In a previous article we discussed what cookies were. Today we're going to cover another important component of web browsing: Cache. Cache is (pronounced like "cash") a very useful tool websites use to help speed up your browsing experience. It can also sometimes cause some problems however.
What is cache?
A browser's cache is where it stores certain bits and pieces of a website when you visit it. Certain things like images or layout information are downloaded and kept on your computer's hard disk. This is called "caching". Most of the time, only content that seldom ever changes is cached while content that changes frequently will not be cached.
What is cache used for?
The reason web pages do this is so that websites/pages load faster and also put less stress on the website's server. But not having to re-download the same content over and over again, your PC can load up the same, or even different pages on a website more quickly. Your PC is also not constantly bugging the web server for the same things over and over which allows it to serve content to other people more efficiently.
The main benefit that you will likely notice is web sites you have visited load faster after the first time you visit them. This is especially true if you are on a slower internet connection.
The downside of caching
Now that you know the benefit of caching, you should also be aware of it's main drawbacks.
The first drawback is that caching does take up space on your computer's hard drive. Usually most browsers control how much disk space is allocated for cached files so you won't completely load up your disk. However if you're using a computer with limited space to begin with, every little bit counts.
The second drawback requires a little bit more explanation. When a website file is cached to your computer, it has an expiration date. This date basically means "after this date, check for and/or re-download the file from the website". The problem is, what happens when the file changes on the website before the expiration date on your PC? Your PC will still use the cached file and won't bother checking for a new one. This can sometimes have side effects ranging from the site looking a little funny to outright being broken and unusable.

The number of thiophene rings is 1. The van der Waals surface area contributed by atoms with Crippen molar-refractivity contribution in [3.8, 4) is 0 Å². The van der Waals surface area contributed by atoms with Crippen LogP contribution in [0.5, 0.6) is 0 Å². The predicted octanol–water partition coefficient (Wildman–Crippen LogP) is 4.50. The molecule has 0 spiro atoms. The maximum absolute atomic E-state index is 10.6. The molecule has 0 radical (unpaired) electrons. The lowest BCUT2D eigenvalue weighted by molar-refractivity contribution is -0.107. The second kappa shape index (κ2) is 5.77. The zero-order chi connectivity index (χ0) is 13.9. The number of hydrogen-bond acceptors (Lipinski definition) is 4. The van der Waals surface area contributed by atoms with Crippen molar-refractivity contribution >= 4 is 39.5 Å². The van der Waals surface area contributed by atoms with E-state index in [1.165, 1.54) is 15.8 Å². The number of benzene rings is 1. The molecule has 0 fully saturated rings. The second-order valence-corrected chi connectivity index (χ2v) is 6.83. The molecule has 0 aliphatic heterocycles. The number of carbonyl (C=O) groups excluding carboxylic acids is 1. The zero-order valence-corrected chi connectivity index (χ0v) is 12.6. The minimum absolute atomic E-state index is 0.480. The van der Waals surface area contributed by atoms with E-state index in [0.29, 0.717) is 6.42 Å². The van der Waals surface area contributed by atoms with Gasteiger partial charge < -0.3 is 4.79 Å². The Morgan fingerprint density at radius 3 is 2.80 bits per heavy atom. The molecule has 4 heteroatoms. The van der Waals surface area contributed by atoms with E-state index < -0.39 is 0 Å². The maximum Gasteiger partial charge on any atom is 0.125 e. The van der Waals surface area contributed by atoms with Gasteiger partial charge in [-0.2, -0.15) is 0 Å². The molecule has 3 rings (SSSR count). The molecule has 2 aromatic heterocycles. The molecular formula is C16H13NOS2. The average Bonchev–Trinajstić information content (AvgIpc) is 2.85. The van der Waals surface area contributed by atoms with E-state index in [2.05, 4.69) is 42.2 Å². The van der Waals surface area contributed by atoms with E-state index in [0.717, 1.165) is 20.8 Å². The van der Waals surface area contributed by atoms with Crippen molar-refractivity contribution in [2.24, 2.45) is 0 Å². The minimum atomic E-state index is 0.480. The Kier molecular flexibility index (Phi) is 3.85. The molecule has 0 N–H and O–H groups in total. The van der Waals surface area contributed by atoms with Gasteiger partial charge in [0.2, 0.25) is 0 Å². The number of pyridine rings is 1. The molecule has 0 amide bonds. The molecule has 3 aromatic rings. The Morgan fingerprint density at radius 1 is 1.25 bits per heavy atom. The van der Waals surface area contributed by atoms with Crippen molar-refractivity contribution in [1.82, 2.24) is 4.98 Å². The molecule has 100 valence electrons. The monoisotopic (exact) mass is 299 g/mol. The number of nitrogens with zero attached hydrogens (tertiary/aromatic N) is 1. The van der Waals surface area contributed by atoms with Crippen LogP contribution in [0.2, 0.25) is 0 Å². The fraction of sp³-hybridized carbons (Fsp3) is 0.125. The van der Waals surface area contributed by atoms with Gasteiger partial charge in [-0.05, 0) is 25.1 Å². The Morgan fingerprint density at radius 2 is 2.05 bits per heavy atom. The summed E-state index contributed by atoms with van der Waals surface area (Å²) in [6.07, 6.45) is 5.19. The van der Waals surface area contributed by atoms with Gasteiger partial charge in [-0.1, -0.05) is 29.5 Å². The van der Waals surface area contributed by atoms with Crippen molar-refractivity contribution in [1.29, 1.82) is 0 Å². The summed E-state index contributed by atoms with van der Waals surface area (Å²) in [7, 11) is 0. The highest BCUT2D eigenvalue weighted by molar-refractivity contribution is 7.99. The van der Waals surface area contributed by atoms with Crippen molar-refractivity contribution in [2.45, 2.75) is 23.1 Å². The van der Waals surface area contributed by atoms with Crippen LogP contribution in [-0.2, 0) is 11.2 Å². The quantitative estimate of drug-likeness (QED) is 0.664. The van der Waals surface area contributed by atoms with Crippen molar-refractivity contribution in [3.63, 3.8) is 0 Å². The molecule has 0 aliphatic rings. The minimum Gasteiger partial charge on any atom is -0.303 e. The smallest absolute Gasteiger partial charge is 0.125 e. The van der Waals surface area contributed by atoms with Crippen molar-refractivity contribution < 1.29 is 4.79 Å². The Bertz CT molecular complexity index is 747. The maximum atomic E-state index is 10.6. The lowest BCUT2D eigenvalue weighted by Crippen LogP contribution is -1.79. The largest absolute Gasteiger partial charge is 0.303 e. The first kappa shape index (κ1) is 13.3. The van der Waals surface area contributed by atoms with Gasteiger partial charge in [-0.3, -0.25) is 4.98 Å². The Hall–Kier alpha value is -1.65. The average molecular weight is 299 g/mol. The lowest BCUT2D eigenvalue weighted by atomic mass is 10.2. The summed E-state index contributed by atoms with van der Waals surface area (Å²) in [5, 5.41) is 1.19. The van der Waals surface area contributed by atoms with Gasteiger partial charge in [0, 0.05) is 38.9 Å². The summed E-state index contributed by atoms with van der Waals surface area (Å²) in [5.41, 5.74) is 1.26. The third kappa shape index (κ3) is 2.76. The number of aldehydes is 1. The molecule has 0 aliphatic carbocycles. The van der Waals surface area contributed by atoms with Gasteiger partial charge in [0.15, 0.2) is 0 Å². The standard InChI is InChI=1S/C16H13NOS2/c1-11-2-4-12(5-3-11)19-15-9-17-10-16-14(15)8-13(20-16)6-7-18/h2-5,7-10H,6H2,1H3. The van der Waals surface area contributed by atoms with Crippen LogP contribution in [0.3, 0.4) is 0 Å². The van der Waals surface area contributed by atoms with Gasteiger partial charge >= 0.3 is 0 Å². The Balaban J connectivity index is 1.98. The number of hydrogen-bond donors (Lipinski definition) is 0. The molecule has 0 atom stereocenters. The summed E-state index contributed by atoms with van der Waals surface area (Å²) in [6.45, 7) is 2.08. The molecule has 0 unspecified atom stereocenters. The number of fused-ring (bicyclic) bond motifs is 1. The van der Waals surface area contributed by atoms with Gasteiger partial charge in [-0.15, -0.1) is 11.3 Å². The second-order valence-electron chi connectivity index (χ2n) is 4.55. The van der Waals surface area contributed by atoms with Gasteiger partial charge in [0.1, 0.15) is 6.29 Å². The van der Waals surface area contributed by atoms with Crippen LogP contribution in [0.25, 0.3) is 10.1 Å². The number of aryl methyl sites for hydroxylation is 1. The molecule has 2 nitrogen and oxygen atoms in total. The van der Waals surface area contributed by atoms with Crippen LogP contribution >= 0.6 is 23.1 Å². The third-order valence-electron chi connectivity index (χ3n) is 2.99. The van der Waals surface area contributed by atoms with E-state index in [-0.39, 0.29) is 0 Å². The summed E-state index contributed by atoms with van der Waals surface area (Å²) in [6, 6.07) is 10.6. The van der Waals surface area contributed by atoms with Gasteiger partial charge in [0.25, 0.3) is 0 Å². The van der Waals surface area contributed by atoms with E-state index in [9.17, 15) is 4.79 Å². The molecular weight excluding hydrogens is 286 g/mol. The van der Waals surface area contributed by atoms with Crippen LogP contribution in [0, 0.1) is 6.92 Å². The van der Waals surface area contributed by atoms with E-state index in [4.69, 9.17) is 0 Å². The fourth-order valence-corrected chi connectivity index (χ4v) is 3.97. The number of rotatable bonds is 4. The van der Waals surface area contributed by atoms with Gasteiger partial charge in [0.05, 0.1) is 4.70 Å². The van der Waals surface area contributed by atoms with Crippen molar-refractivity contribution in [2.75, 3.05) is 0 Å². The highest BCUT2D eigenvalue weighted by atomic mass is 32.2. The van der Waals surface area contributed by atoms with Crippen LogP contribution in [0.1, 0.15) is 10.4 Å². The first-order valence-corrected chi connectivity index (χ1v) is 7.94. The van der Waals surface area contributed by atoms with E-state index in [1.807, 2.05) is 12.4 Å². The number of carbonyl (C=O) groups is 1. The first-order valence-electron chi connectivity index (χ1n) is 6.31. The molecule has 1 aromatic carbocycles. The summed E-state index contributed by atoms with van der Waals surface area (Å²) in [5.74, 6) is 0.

Clearing your cache
You may have previously heard a website or maybe a friend tell you to "clear your cache". Clearing your cache deletes all of the files that have been downloaded from all of the website's you've visited. This then forces your computer to ask for and re-download the content from any website you visit, even if you've visited those websites previously.
Clearing your cache will free up disk space as well as fix any issues a website may be exhibiting due to you not having the latest files from it cached on your system.
To clear your cache in most browsers, press the [Ctrl], [Shift] and [DEL] keys on the keyboard at the same time. This will open a small window or slide-out with options. Make sure only the "browser cache" option is selected and set a suitable range (All Time deletes everything). After setting your options, click "OK" and wait a few seconds for it to clear.
Should you clear your cache often?
Now that you know what cache is and how to clear it if you need to. You're probably wondering if you should clear it often or just leave it be. The answer to that is it's really up to you. However we recommend just leaving it be unless you're experiencing a problem. Even if you have a fast internet connection, not constantly downloading content from a websites server will help out the website owners.